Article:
Returning to the child abuse issue, let’s look again at that statement, “one child in five is a victim of sexual violence”. First off, what are the demographics? Is this an average across all member states of the Council? Or is the figure for Germany one in two? For Italy one in ten? As a parent, I’d quite like to know if there was a 50% chance that my next door neighbour, child minder or school bus driver is a child abuser.

It’s also quite important to understand how long this is supposed to have been going on. Let’s say that the claimed level of abuse has been a constant for the past forty years. Let’s also say that average child abuser has ten victims before he or she is caught, loses interest or turns to even more serious crimes. And let’s say that 50% of the 800 million citizens of the Council of Europe member states is under the age of 40.

Now we’ll crunch these numbers to arrive at some big statistics. If the assumptions are correct, there are 80 million people within the total population who have been abused or will be abused in childhood. And there are 8 million adults, if they’re still alive, who should be behind bars, or at least on a sex offenders register somewhere. If the assumption about the average number of children abused by a single individual is too low by a factor of ten – in other words, the average abuser has one hundred victims, not ten – then there are less abusers. But we’re still left with enough adult abusers to populate a city the size of Liverpool.

Whether or not you believe that there are up to a million child molesters lurking in various corners of Europe is up to you. But I’ve just constructed a scenario based on the original quotation of Ms Buquicchio. And this scenario, if propagated by a headline-seeking journalist or maybe a Facebook campaign, is likely to frighten the living daylights out of the average parent. The resulting paranoia would be likely to increase pressure on governments to take action which might be wholly unsupported by facts, as opposed to factoids.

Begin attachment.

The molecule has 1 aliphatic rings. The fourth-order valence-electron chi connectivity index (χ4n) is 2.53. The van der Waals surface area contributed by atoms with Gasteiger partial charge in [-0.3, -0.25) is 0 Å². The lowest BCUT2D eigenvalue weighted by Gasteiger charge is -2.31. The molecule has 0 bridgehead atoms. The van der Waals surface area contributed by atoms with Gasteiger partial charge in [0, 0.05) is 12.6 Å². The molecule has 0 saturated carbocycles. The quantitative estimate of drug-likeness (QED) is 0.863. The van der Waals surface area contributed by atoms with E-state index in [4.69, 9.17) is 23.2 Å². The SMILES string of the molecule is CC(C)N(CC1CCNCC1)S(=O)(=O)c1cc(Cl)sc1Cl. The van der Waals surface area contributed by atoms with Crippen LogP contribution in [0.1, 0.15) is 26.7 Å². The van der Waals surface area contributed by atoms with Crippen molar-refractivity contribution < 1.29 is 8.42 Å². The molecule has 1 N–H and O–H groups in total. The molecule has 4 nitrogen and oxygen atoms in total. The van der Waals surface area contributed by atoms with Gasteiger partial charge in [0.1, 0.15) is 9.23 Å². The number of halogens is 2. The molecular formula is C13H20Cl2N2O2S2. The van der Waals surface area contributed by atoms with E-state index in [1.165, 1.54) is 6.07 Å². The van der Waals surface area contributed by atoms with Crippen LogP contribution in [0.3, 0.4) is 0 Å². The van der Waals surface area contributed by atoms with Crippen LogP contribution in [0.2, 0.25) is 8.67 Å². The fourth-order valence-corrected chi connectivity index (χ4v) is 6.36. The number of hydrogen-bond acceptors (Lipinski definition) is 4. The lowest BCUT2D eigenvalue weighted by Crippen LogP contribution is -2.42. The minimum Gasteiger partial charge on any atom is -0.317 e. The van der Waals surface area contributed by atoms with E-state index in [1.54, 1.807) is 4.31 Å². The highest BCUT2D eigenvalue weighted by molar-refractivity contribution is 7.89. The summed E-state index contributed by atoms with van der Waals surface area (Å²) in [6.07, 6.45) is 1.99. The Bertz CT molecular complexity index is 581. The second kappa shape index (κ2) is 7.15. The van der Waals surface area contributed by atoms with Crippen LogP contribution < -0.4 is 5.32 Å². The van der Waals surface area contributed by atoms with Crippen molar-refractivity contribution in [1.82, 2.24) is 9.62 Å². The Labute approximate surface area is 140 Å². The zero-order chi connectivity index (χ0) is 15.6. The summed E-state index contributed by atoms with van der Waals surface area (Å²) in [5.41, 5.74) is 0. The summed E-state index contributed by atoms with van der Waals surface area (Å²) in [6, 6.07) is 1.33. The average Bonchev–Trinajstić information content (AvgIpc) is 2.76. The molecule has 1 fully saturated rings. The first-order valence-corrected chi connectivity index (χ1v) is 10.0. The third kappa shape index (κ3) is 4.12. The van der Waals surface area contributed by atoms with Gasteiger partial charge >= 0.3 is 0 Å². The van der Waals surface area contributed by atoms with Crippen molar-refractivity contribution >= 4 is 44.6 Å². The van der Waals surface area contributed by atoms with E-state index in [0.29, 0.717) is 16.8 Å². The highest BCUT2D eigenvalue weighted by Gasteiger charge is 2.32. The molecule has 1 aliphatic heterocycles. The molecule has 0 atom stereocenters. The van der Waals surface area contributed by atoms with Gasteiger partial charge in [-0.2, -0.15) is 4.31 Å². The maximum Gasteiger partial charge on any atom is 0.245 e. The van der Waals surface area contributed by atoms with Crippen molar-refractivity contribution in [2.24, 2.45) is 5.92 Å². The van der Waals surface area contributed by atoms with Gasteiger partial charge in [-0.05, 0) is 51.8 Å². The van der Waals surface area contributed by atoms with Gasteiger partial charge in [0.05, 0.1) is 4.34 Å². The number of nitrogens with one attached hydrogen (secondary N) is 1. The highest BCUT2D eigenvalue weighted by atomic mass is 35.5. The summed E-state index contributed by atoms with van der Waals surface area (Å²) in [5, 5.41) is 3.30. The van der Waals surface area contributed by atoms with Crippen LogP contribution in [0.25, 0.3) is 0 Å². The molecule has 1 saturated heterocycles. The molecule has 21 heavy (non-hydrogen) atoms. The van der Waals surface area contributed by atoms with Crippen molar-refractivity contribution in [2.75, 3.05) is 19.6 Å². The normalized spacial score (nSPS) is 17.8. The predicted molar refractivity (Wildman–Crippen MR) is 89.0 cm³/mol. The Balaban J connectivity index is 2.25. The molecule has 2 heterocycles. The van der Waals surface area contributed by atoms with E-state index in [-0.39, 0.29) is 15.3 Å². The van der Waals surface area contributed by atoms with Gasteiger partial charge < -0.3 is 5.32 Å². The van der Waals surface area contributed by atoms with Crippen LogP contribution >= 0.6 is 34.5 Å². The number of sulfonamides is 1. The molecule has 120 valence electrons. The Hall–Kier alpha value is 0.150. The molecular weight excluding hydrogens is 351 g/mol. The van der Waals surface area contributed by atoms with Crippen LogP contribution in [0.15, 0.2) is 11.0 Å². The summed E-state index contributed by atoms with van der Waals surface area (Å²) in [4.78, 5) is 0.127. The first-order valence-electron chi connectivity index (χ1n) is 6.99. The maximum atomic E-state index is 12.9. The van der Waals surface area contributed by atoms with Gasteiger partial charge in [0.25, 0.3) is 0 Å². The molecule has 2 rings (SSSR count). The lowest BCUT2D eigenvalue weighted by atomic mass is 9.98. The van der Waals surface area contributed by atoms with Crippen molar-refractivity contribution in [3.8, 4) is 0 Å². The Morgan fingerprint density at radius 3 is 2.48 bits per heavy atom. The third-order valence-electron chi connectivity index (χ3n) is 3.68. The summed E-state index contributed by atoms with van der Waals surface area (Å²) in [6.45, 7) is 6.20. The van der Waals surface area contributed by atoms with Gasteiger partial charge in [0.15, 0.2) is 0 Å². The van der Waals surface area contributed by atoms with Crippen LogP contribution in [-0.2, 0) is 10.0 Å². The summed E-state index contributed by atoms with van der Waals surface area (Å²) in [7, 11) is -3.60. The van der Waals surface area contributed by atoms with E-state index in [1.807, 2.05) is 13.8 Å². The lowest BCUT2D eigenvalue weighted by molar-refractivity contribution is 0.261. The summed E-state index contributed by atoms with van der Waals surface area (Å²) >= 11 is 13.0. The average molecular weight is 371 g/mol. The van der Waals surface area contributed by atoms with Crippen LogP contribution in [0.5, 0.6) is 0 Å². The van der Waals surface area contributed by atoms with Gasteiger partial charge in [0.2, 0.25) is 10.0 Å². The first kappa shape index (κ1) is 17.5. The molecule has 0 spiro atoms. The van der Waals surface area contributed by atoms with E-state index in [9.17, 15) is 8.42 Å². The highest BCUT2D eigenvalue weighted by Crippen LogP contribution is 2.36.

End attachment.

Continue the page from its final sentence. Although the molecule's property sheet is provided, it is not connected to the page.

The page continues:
I have no opinion about levels of child abuse in Europe beyond what my gut feeling tells me. But what I take from this rather convoluted logic is that all of us – not just politicians and lobbyists, should get into the habit of asking more questions about the validity of statistical information before coming to potentially dangerous conclusions.

And it seems to me that with the advent of the internet and its trillions of bytes of unmediated information, our increasing addiction to small and easily digestible nuggets of news, and the willingness of elected and unelected public officials to play fast and loose with reality, we are becoming ever more gullible.

How many died in the Holocaust? How quickly is the sea level rising? How many people die every year from AIDS? How many tigers are left in the world? How much oil is left in the ground? Is gun crime on the rise or on the wane? Nobody knows the precise answers to any of these questions, yet we form opinions based on the advice of experts who claim a high level of certainty on each issue. And often enough, we believe what it suits our pre-existing prejudices to believe.

So beware of the factoid, especially when it seemingly emanates from a credible institution such as the Council of Europe.

From → Media, Social, UK